The Politico piece, coming out the same day that Secretary of Defense James Mattis issued his own letter to Congress about the challenges Russia and China pose to US military dominance, consists of a series of paranoid anecdotes about how the Kremlin appears to be infiltrating all aspects of US political life, including the military.
For example, the article finds it highly suspicious that Veterans Today, an independent news site that offers ex-service members help finding jobs and paying medical bills, occasionally reposts content from Russian-based English-language resources.
Pointing to the fact-free investigation into alleged Russian interference in the 2016 US presidential election, Politico stresses that the Kremlin is "using the same playbook against other pillars of American society, foremost among them the military."
Speaking to the news site, Philip Breedlove, the Obama-era NATO Supreme Allied Commander who called Russia an 'existential threat to the West,' warned about a 'concerted Kremlin influence campaign' by Russian online trolls to influence and manipulate card-carrying Republicans, servicemen and veterans. "People popping up on veterans' sites and singing the praises of Putin, you can guarantee those are trolls and part of the army that's sitting over there attacking us every day," Breedlove said.
Ultimately, Politico cautioned that Russia's efforts have "the potential to blunt the military's ability and weaken its resolve to counter future Russian military aggression."
"A society can be controlled with the help of meanings, while a society without meanings can be managed rather effectively and efficiently. Today, the US Army acts on the basis of concepts which are based in lies or misinformation. Therefore, [military leaders] are afraid that the so-called 'Russian propaganda' might influence decision-making, or serve as a demotivator for the US Army," Korovin explained.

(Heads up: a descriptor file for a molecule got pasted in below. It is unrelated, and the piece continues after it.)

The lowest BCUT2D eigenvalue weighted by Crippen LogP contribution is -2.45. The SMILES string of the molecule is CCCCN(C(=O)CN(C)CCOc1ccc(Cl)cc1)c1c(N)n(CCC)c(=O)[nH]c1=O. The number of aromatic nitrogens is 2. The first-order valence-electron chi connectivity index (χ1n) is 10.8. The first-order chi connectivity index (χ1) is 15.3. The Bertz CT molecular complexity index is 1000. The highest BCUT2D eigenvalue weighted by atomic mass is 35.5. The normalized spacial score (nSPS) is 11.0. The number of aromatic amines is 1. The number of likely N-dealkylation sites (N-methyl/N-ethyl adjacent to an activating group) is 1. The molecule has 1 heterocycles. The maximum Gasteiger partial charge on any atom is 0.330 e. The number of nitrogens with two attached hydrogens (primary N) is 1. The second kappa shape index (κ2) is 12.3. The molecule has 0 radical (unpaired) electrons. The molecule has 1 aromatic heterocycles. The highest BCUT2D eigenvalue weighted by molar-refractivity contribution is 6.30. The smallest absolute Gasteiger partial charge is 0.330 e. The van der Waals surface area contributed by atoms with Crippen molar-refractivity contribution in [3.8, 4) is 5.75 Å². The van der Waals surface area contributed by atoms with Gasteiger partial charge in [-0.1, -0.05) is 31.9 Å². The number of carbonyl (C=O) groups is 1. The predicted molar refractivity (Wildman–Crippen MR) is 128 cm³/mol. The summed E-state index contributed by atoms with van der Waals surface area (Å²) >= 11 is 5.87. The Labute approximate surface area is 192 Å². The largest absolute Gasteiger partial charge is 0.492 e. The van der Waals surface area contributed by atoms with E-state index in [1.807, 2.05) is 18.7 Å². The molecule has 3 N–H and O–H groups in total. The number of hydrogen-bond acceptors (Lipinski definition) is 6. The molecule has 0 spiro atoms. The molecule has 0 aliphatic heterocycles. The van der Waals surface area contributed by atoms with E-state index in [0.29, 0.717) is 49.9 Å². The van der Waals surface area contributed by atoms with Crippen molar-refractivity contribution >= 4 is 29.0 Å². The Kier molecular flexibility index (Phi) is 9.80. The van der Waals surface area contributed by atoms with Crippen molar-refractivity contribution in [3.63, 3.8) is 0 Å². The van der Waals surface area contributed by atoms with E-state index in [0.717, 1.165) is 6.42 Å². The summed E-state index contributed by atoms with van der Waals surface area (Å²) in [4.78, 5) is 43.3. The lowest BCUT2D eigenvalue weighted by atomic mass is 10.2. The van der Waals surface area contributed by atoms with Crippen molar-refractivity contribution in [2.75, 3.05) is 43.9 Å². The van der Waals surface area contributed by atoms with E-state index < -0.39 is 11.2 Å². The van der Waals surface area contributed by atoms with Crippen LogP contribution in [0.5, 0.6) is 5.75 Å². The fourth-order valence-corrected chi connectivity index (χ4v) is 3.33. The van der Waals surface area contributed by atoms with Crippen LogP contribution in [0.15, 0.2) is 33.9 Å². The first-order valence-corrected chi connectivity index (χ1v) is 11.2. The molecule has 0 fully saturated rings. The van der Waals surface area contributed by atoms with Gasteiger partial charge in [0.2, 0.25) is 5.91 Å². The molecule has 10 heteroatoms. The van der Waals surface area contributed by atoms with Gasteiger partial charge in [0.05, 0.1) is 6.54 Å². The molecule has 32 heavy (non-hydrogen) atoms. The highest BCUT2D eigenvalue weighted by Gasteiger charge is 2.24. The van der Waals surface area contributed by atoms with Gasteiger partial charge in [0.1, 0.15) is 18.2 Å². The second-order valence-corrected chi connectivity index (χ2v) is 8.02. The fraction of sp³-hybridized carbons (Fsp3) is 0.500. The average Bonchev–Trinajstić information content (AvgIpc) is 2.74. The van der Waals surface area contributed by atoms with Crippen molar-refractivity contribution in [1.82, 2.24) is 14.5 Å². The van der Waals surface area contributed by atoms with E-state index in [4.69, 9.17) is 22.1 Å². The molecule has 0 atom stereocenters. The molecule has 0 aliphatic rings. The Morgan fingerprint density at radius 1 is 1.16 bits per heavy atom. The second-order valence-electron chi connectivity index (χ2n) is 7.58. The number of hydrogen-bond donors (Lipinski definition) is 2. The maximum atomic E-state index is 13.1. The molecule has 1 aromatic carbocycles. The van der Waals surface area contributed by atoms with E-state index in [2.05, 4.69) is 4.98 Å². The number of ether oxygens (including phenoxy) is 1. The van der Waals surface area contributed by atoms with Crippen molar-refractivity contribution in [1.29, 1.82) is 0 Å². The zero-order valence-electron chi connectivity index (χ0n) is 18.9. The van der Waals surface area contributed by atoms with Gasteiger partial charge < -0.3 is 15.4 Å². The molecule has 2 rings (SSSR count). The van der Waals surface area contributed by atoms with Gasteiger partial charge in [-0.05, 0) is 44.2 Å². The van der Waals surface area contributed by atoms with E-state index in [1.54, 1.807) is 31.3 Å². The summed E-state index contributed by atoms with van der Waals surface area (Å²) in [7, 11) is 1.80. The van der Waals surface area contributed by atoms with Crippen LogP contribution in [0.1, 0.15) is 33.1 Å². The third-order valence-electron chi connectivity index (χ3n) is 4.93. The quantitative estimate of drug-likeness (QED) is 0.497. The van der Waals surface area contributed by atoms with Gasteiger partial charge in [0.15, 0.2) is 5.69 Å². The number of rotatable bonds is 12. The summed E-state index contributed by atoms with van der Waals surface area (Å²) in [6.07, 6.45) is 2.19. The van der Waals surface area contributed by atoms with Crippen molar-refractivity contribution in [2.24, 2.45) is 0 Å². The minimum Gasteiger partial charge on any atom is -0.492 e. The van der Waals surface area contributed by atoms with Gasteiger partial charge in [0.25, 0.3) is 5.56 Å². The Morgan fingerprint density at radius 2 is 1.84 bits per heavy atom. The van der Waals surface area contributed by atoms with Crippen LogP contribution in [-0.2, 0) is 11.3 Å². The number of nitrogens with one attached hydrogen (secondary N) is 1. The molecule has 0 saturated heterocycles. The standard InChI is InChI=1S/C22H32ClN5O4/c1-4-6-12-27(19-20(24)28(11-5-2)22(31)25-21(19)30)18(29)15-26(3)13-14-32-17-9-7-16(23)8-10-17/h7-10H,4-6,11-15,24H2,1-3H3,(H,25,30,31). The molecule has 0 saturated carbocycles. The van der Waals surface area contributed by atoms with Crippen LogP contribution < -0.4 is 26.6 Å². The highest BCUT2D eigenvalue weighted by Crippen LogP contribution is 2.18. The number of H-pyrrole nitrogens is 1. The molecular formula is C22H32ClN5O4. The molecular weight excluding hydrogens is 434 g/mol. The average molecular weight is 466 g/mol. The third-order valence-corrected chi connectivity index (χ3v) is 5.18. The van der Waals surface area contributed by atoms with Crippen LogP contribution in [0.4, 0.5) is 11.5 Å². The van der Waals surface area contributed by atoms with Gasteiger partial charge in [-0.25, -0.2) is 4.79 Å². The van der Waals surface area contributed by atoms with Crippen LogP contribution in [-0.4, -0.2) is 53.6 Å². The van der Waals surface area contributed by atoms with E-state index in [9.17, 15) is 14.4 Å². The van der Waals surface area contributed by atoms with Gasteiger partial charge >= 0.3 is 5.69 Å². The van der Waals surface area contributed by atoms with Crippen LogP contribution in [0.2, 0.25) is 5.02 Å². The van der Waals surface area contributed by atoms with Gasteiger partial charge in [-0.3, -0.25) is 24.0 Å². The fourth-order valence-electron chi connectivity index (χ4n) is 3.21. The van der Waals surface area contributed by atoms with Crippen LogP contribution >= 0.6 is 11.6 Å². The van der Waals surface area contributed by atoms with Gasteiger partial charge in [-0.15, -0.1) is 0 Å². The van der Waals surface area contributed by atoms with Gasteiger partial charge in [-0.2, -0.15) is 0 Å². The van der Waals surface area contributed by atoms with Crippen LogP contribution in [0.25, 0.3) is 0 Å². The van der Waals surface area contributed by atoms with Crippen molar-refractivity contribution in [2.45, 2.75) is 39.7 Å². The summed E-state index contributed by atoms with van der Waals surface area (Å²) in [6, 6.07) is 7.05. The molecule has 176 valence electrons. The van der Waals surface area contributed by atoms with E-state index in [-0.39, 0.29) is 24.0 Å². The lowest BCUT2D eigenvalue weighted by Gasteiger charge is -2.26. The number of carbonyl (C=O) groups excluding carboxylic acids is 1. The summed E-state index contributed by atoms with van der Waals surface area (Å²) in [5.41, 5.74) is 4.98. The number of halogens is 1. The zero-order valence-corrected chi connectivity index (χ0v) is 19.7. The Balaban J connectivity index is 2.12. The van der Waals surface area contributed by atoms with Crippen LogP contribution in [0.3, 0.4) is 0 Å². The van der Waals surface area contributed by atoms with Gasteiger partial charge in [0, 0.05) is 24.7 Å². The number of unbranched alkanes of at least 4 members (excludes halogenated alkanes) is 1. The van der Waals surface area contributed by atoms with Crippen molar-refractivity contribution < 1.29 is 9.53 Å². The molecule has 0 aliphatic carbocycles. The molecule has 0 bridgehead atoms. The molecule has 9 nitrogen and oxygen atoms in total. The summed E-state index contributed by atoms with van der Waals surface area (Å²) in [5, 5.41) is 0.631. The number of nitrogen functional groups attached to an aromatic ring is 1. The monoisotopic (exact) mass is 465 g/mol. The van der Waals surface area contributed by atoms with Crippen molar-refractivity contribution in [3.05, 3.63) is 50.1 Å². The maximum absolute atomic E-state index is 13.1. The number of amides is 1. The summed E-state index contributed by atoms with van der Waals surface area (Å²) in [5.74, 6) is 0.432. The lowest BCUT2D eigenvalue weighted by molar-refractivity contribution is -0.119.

According to the observer, US strategists, fully aware of the weak spots in their ideological constructs. The Pentagon, he said, sees and understands the dangers that lie in their servicemen finding alternative (but not false) sources of information and meaning –outside those created by US propaganda. Doing so, they "may completely reorient themselves toward a different system of values, finding them in Russian media, in the Russian 'informational machine', and [thus] changing their priorities and their views."
For his part, military observer and RIA Novosti contributor Alexander Khrolenko wrote that the biggest problem for the morale of the US military wasn't Russian hackers or 'Facebook-based agents of influence,' but decades of the Pentagon using its troops to invade or topple governments in small, poor countries.
It was natural, the journalist noted, that attacks against undesirable governments in third world governments, together with policing operations to preserve US hegemony would cause the military to lose both its professional skills and its morale.
Furthermore, commenting on Secretary of Defense James Mattis' remarks about Russia and China posing a challenge to US geopolitical and military dominance, Khrolenko wrote that here too, "the ideological failure was obvious."
According to Khrolenko, this isn't enough. "I don't believe that there are many people in the US who are willing to give their lives for 'the freedom of navigation'," the journalist wrote. "If the head of the Pentagon truly believes that Putin has decided to make Russia a 'strategic rival' to the United States, and that this creates military threats, he needs to present more weighty arguments. And if Mattis is just acting shocked by the low combat readiness of his army for the sake of additional billions of dollars of funding, it means he has already been defeated. Because military valor is not something that can be bought for money."